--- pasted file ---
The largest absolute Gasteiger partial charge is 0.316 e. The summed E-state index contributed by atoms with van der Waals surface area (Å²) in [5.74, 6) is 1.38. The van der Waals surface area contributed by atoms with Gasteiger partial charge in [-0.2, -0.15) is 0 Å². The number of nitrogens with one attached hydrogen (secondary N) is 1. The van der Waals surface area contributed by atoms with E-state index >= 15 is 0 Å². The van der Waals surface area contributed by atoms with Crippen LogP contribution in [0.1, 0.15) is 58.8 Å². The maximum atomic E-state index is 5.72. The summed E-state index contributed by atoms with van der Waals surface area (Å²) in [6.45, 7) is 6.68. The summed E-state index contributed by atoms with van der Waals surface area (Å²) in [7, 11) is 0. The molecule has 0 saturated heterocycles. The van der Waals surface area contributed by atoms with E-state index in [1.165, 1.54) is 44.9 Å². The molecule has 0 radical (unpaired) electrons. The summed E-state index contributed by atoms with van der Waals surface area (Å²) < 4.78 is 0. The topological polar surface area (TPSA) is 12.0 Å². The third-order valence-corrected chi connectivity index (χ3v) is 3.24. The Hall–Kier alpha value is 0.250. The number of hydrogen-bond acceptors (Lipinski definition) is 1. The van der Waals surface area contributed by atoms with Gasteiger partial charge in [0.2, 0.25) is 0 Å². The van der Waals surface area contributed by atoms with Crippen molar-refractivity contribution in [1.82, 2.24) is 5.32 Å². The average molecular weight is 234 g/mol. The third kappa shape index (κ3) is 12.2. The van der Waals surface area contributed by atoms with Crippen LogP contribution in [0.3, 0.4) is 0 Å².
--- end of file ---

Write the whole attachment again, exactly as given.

The largest absolute Gasteiger partial charge is 0.316 e. The summed E-state index contributed by atoms with van der Waals surface area (Å²) in [5.74, 6) is 1.38. The van der Waals surface area contributed by atoms with Gasteiger partial charge in [-0.2, -0.15) is 0 Å². The number of nitrogens with one attached hydrogen (secondary N) is 1. The van der Waals surface area contributed by atoms with E-state index >= 15 is 0 Å². The van der Waals surface area contributed by atoms with Crippen LogP contribution in [0.1, 0.15) is 58.8 Å². The maximum atomic E-state index is 5.72. The summed E-state index contributed by atoms with van der Waals surface area (Å²) in [6.45, 7) is 6.68. The summed E-state index contributed by atoms with van der Waals surface area (Å²) in [7, 11) is 0. The molecule has 0 saturated heterocycles. The van der Waals surface area contributed by atoms with E-state index in [1.165, 1.54) is 44.9 Å². The molecule has 0 radical (unpaired) electrons. The summed E-state index contributed by atoms with van der Waals surface area (Å²) < 4.78 is 0. The topological polar surface area (TPSA) is 12.0 Å². The third-order valence-corrected chi connectivity index (χ3v) is 3.24. The Hall–Kier alpha value is 0.250. The number of hydrogen-bond acceptors (Lipinski definition) is 1. The van der Waals surface area contributed by atoms with Gasteiger partial charge in [0.2, 0.25) is 0 Å². The van der Waals surface area contributed by atoms with Crippen molar-refractivity contribution in [1.82, 2.24) is 5.32 Å². The average molecular weight is 234 g/mol. The third kappa shape index (κ3) is 12.2. The van der Waals surface area contributed by atoms with Crippen LogP contribution in [0.3, 0.4) is 0 Å².